Why it’s not higher

I think the last time I have to level the criticism a lack of balance at a show on this list. The weighty episodes are so good it makes it hard for me to go back to the sillier ones. I feel like I’m going into withdrawal after the best episodes give way to nonsense. The contrast kills the flow of the series and my momentum with it in particular.

Wolf’s Rain (Not counting the clip show episodes)

The show about wolves that are also people, but also just regular wolves. Here is a show I would probably like more if I had seen it at a younger age. I still like it a lot, but the ideas it’s working with are ones I’d kinda grown past by the time I saw it.

Why it’s on the list

Having said that, there’s still a lot here to like. I think the show’s best attribute is the way it captures the feeling of cold. This is a show about a dying frozen world and it feels that way. Even the way characters relate to each other is cold and emotionally distant. Everything feels broken, and everything takes more work than it should. Keeping warm is a struggle and seeing these characters struggle through it is a very compelling watch. Also bonus points for two great romances.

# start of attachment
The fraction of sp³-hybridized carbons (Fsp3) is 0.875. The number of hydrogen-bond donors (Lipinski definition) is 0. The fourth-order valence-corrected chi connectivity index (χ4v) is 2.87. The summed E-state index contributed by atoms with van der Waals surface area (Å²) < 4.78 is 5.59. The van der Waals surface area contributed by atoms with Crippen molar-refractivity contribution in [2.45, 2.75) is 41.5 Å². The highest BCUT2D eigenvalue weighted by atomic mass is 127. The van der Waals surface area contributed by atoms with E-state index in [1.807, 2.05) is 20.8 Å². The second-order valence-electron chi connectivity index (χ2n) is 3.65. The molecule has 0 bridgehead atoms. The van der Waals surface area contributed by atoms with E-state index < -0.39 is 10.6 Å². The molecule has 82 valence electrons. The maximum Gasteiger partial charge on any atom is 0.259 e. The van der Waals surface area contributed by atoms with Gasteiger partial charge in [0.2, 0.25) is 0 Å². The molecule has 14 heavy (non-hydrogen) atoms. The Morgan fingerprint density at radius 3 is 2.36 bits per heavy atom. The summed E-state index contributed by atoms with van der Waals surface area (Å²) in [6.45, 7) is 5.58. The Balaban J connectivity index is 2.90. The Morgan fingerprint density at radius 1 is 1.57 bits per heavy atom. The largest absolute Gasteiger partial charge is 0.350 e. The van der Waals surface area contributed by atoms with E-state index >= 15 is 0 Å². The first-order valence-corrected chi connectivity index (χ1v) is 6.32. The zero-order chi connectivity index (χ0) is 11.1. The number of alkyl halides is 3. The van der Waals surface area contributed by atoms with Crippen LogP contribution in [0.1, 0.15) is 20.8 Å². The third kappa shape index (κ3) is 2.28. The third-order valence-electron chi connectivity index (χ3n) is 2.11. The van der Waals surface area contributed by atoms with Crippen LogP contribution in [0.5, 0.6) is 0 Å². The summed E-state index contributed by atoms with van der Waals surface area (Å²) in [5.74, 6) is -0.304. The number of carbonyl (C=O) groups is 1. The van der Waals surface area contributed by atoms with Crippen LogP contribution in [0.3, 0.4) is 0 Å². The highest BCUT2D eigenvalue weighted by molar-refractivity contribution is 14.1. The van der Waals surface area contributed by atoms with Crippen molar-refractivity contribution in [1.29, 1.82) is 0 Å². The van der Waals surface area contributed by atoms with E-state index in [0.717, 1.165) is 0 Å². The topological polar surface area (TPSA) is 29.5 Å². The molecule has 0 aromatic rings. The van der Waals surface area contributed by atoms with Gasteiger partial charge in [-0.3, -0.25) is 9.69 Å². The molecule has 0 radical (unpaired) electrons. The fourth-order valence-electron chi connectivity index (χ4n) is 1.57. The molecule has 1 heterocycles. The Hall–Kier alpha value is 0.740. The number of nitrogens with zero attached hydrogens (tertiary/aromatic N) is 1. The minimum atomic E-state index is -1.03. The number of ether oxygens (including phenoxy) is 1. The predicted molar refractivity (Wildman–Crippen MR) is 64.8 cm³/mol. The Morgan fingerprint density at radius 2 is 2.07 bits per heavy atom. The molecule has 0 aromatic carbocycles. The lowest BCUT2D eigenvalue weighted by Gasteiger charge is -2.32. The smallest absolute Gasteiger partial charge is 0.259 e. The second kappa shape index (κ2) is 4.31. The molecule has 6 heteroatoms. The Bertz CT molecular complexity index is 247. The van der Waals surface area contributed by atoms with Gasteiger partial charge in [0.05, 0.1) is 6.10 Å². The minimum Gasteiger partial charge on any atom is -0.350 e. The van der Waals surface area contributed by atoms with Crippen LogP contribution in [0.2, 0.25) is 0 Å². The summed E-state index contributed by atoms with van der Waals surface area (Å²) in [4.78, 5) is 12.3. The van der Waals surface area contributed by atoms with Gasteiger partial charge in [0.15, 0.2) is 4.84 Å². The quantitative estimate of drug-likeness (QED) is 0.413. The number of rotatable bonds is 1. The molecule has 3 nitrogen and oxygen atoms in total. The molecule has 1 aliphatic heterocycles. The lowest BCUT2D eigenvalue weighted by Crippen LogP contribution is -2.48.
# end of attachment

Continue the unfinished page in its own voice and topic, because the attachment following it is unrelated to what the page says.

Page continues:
Why it’s not higher

The last stretch of episodes is really great but that emotional coldness makes the characters hard to engage with at first. The ending itself is what could have really struck me if I had seen it earlier in my life, but it does nothing for me. It’s not a bad ending, but it doesn’t help me wrap my arms around the show either. And while I’m not actually counting this against the show, since I saw it after the fact where this wasn’t an issue for me, but the initial release for this show was bullshit. The series ran for 26 episodes on TV, but the last four were all recap episodes.

Later an OVA (Original Video Animation) was released with four additional episodes that completed the story. And this was not a “Well they could have ended it there” situation. Not only do you needs those last episodes, but they’re also some of the best of the whole show. Basically Wolf’s Rain had DLC the contained the ending. And Wolf’s Rain is entirely about the buildup to those last episodes. Nowadays you can just skip the recaps and watch as a 26 episode series, but still…

Ouran High School Host Club